Leakage has happened in [repositories] in the US and the former Soviet Union … It’s a difficult problem worldwide,” he said. “If China can solve it, then it will have solved a global problem.”
China is also building more facilities to dispose of low and intermediate-level waste. Officials said new plants were being built in Zhejiang, Fujian and Shandong, three coastal provinces that lack disposal facilities.

Excerpts from Echo Xie , China earmarks site to store nuclear waste deep underground,  South China Morning Post, Sept 5, 2019

Nuclear Power to Relish: China

On February 23, 2016, China General Nuclear Power Group, hosted dozens of business executives from Kenya, Russia, Indonesia and elsewhere, as well as diplomats and journalists, at its Daya Bay nuclear-power station to promote the Hualong One for export.  Asked how much of the global market share for new nuclear reactors CGN wants Hualong One to win, Zheng Dongshan, CGN’s deputy general manager in charge of international business, said: “The more the better.”

The move marks a turnaround for China and the nuclear-power industry. For three decades, China served as a big market for nuclear giants including U.S.-based, Japanese-owned Westinghouse Electric Co. and France’s Areva SA. More than 30 reactors have been built across China since the 1990s with reliance on foreign design and technology.

China’s push into nuclear power comes as many nations have been re-examining the risks of nuclear energy and its costs compared with natural gas and other fuels. Two dozen reactors are under construction across China today, representing more than one-third of all reactors being built globally, according to the International Atomic Energy Agency.

The scale and pace of building has given CGN and other Chinese companies opportunities to bulk up on experience in the home market and gain skills in developing reactor parts, technologies and systems. That experience, combined with China’s lower costs of labor and capital, makes the new Chinese reactor potentially attractive to international customers, industry experts said…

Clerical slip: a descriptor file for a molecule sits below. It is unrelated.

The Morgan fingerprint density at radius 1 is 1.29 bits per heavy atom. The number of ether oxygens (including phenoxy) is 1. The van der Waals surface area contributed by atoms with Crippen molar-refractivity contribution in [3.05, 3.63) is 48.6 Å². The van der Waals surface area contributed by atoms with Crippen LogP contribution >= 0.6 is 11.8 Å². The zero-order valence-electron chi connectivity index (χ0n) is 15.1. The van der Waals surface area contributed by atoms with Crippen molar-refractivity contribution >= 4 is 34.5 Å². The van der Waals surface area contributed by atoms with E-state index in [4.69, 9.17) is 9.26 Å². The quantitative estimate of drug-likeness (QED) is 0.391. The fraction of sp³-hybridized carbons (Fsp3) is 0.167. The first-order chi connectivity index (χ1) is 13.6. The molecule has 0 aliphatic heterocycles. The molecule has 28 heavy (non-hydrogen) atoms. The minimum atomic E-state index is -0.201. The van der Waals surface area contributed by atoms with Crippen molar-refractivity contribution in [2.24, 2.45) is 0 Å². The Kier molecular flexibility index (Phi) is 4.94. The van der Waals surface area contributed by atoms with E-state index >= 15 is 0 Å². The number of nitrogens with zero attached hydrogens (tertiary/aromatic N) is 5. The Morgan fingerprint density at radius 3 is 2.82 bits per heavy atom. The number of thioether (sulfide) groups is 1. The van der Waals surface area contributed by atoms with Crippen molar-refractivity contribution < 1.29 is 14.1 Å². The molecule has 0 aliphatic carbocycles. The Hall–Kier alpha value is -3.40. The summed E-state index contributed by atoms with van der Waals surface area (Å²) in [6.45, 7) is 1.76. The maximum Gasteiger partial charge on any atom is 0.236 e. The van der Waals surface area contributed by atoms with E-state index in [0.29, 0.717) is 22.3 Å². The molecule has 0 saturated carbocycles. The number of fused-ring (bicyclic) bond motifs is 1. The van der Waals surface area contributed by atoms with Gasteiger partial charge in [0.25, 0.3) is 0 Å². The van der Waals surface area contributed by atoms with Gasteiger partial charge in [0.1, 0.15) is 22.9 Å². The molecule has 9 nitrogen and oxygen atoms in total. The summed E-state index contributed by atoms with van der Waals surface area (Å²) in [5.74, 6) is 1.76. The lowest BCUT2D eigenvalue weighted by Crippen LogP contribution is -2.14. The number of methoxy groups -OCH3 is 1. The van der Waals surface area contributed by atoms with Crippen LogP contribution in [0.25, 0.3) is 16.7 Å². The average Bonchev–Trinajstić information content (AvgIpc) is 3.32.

[T]he first of Hualong One model reactor won’t enter service in China for several more years.  But the Hualong One reactor marks a big leap by China’s national nuclear champions to move up the export value chain. Jointly designed by CGN and China National Nuclear Corp., the reactor, also known as the HPR1000, has similar specifications to other so-called Generation 3 reactors such as Westinghouse’s AP1000, like advanced so-called passive safety systems.

China Inc’s Nuclear Power Push, Wall Street Journal, Feb. 24, 2016

Nuclear Reactors Exports – China

China Power Investment Corporation and State Nuclear Power Technology Corp have officially announced their merger, as Beijing moves to consolidate its nuclear power sector, aiming eventually to export reactors.  China Power producer currently controls about a tenth of China’s nuclear power market, while the State Nuclear was formed in 2007 to handle nuclear technology transferred from U.S.-based Westinghouse Electric Co.

The new company, State Power Investment Corporation, is expected to own assets over 700 billion yuan ($112.94 billion) and to post revenue of over 200 billion yuan annually, state news agency Xinhua said, citing Wang Binghua, the chairman and party secretary of State Power Investment Corporation.

China National Nuclear Power Corp (CNNC) said …that the merger to form State Power Investment Corporation will increase competition between China’s three major nuclear corporations in both domestic and international construction of nuclear infrastructure. The other major player in this sector is China General Nuclear Power Group (CGN).China is contemplating a merger between CNNC and CGN which were set up as rivals to compete for projects at home and overseas but, under government prompting, have cooperated on a single reactor brand, Hualong 1, with the intention of eventually marketing it abroad.

Beijing said in January it would aid the overseas expansion of Chinese firms, in particular in the rail and nuclear power sectors, raising hackles with some trading partners who fear it signals another wave of subsidized Chinese exports.

China nuclear power firms merge to fuel global clout, Reuters, May 30, 2015